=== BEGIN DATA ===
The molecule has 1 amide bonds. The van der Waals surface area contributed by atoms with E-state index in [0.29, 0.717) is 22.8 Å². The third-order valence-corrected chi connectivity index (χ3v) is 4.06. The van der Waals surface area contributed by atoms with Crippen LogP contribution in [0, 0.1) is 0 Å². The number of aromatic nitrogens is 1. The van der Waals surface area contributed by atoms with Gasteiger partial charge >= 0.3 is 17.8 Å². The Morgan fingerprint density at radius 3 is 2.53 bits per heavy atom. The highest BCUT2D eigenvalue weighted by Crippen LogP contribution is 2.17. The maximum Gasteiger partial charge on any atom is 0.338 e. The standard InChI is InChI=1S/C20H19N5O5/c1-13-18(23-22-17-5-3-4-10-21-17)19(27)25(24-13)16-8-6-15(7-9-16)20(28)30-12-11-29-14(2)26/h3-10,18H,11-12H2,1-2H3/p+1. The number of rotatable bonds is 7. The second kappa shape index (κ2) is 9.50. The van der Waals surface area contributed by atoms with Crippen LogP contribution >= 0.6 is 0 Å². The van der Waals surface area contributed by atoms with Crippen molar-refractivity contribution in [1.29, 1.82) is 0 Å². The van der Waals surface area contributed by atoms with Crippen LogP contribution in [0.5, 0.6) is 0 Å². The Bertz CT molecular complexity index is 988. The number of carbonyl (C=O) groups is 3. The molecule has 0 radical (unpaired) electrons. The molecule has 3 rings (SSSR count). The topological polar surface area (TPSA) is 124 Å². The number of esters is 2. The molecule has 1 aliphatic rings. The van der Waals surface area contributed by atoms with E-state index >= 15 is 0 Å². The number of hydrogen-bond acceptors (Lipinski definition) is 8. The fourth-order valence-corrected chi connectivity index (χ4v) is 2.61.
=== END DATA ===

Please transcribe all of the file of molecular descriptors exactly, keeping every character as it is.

The molecule has 1 amide bonds. The van der Waals surface area contributed by atoms with E-state index in [0.29, 0.717) is 22.8 Å². The third-order valence-corrected chi connectivity index (χ3v) is 4.06. The van der Waals surface area contributed by atoms with Crippen LogP contribution in [0, 0.1) is 0 Å². The number of aromatic nitrogens is 1. The van der Waals surface area contributed by atoms with Gasteiger partial charge >= 0.3 is 17.8 Å². The Morgan fingerprint density at radius 3 is 2.53 bits per heavy atom. The highest BCUT2D eigenvalue weighted by Crippen LogP contribution is 2.17. The maximum Gasteiger partial charge on any atom is 0.338 e. The standard InChI is InChI=1S/C20H19N5O5/c1-13-18(23-22-17-5-3-4-10-21-17)19(27)25(24-13)16-8-6-15(7-9-16)20(28)30-12-11-29-14(2)26/h3-10,18H,11-12H2,1-2H3/p+1. The number of rotatable bonds is 7. The second kappa shape index (κ2) is 9.50. The van der Waals surface area contributed by atoms with Crippen LogP contribution >= 0.6 is 0 Å². The van der Waals surface area contributed by atoms with Crippen molar-refractivity contribution in [1.29, 1.82) is 0 Å². The van der Waals surface area contributed by atoms with Crippen LogP contribution in [0.5, 0.6) is 0 Å². The Bertz CT molecular complexity index is 988. The number of carbonyl (C=O) groups is 3. The molecule has 0 radical (unpaired) electrons. The molecule has 3 rings (SSSR count). The topological polar surface area (TPSA) is 124 Å². The number of esters is 2. The molecule has 1 aliphatic rings. The van der Waals surface area contributed by atoms with E-state index >= 15 is 0 Å². The number of hydrogen-bond acceptors (Lipinski definition) is 8. The fourth-order valence-corrected chi connectivity index (χ4v) is 2.61.